Windows 2000 SP4
Windows 2003 SP1
The purpose of this document is to describe in detail of how to set up the eSecurity service logon account as NT AUTHORITY\NetworkService instead of a Domain user account.
A service must log on to an account to access resources and objects on the operating system. If you select an account that does not have permission to log on as a service, the Services snap-in automatically grants that account the user rights that are required to log on as a service on the computer that you are managing. However, this does not guarantee that the service will start. It is recommended that the user accounts that are used to log on as a service have the Password never expires check box selected in their properties dialog box and that they have strong passwords. If account lockout policy is enabled and the account is locked out, the service will malfunction
The following table describes the service logon accounts and how they are used.
Local System account
The Local System Account is a powerful account that has full access to the system, including the directory service on domain controllers. If a service logs on to the Local System account on a domain controller, that service has access to the entire domain. Some services are configured by default to log on to the Local System account. Do not change the default service setting.
Local System account -
A predefined local account that is used to start a service and provide the security context for that service. The name of the account is NT AUTHORITY\System. This account does not have a password, and any password information that you supply is ignored. The Local System account has full access to the system, including the directory service on domain controllers. Because the Local System account acts as a computer on the network, it has access to network resources.
Local Service account
The Local Service Account is a special, built-in account that is similar to an authenticated user account. The Local Service account has the same level of access to resources and objects as members of the Users group. This limited access helps safeguard your system if individual services or processes are compromised. Services that run as the Local Service account access network resources as a null session with no credentials.
Local Service account â
A predefined local account that is used to start a service and provide the security context for that service. The name of the account is NT AUTHORITY\LocalService. The Local Service account has limited access to the local computer and Anonymous access to network resources.
Running a service in the context of a user logon account has the following disadvantages:
- The account must be created before the service can run. If the setup program for the service creates the account, Setup must run from an account that has sufficient administrative credentials to create accounts in the directory service.
- Service account names and passwords are stored on each computer on which the service is installed. If the password for a service account on a computer is changed or expires, the service cannot start on that computer until the password is set to the new password for that service. The recommendation is to use LocalService and Network Service instead of using an account that requires a password: this simplifies password management.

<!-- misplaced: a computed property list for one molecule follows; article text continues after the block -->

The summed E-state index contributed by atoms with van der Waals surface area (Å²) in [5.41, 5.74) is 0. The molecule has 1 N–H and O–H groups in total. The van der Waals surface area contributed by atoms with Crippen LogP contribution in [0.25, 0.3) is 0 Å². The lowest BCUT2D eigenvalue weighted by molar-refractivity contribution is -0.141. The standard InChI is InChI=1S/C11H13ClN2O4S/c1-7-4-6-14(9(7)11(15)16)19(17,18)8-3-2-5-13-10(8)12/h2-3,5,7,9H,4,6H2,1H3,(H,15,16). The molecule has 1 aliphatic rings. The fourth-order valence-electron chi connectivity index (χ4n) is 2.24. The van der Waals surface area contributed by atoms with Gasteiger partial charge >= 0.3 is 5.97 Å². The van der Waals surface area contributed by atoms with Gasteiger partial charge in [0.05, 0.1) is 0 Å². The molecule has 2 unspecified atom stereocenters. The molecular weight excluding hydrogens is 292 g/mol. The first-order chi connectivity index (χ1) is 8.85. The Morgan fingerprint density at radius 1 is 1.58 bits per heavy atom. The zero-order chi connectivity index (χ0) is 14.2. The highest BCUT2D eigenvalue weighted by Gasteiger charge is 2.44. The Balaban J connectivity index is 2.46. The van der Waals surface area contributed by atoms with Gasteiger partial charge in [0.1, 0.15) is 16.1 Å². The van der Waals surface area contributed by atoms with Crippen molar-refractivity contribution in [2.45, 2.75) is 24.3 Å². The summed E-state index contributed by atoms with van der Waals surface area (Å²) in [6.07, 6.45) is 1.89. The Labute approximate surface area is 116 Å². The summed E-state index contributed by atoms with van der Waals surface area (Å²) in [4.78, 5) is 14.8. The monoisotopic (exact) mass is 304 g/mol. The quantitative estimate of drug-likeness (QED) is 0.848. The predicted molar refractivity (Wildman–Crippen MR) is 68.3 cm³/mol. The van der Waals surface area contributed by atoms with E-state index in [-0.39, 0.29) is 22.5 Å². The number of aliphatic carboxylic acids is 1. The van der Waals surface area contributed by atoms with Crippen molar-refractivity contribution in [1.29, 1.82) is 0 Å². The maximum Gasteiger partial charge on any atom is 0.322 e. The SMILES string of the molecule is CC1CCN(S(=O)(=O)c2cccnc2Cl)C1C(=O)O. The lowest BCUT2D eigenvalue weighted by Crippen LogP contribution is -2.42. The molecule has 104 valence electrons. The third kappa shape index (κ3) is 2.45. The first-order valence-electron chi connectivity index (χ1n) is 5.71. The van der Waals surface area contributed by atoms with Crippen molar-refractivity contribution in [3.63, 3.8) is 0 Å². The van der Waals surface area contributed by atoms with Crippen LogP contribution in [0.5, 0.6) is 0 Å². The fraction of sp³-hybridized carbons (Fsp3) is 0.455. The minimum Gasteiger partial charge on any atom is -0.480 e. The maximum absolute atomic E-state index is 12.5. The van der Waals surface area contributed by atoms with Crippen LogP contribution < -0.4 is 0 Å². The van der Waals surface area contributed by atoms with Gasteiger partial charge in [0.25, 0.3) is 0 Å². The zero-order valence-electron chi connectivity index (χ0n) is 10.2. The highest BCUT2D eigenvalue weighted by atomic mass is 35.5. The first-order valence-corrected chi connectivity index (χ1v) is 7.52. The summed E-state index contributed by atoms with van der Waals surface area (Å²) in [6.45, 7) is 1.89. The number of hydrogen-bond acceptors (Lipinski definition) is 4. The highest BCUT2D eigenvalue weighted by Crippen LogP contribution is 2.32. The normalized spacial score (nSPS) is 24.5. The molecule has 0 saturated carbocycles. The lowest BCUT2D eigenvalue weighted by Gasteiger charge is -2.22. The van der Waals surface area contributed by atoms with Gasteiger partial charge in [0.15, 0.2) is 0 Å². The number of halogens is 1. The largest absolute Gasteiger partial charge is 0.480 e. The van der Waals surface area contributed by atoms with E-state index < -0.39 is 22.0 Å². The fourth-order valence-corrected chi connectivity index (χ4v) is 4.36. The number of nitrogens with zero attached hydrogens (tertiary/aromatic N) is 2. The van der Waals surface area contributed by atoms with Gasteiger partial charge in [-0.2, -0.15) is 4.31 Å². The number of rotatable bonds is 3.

- If a service account is renamed, locked out, disabled, or deleted, the service cannot start on that computer until the account is reset.
Due to the above disadvantages, we are testing out running eSecurity service under NT AUTHORITY\NetworkService account. NT AUTHORITY\LocalSercie account does not have enough privilege for this purpose, since DAS processes need to communicate to database server on the network.
In order to use NT AUTHORITY\NetworkServices, we need to add the machine which runs eSecurity Service as a login account to ESEC and ESEC_WF database instances.
As an example, here are the steps to add esecurity\tstwin8 as a login to database server on tstwin2.
Open up SQL Server Enterprise Manager. Click on Security -> Logins.
Right click on Logins -> New loginâ¦
Click on the browse button by Name, the following window will pop up
in Add Name entry type in esecurity\tstwin8$, Click on OK
Right click on Properties on ESECURITY\tstwin8$ to change Server Roles and Database Access. Select System Administrators and Server Administrators as Server Roles. Select access to ESEC as public and db_owner. Select access to ESEC_WF as public and db_owner.
Note: These settings have proven to be working. However, permission levels for ESECURITY\tstwin8$ can be fine tuned to more restrictive level. Due to time limitation, no further work has been done to fine tune this.
Now we add esecurity\tstwin8 to the appropriate server roles.
Server Roles -> Server Administrator
Right click -> Properties
Click on Add
Click on OK, ESECURITY\tstwin8$ is added
Now we change the logon account for eSecurity service on esecurity\tstwin8 to NT AUTHORITY\NetworkService.
Start -> Programs ->Administrative Tools -> Services
Stop eSecurity Service. Then right click on properties-> Log On tab
Click on This account and type in NT AUTHORITY\NetworkService, and clear Password and Confirm password entries.
Click ok. Now the log on account for eSecurity Service has been changed to NT AUTHORITY\NetworkService.
In order for the eSecurity Service to start successfully, NT AUTHORITY\NetworkService account should have write permission to %ESEC_HOME%. According to Microsoft documentation â
The NetworkService account has the following privileges:
- Any privileges assigned to users and authenticated users
We need to grant Users group write access to %ESEC_HOME%
User Window Explore, navigate to point to ESEC_HOME folder.
Right click on Properties->Security tab.
Highlight Users group. Grant Read&Execute, List Folder Contents, Read, Write Permission.
Click on OK.
Now start eSecurity service.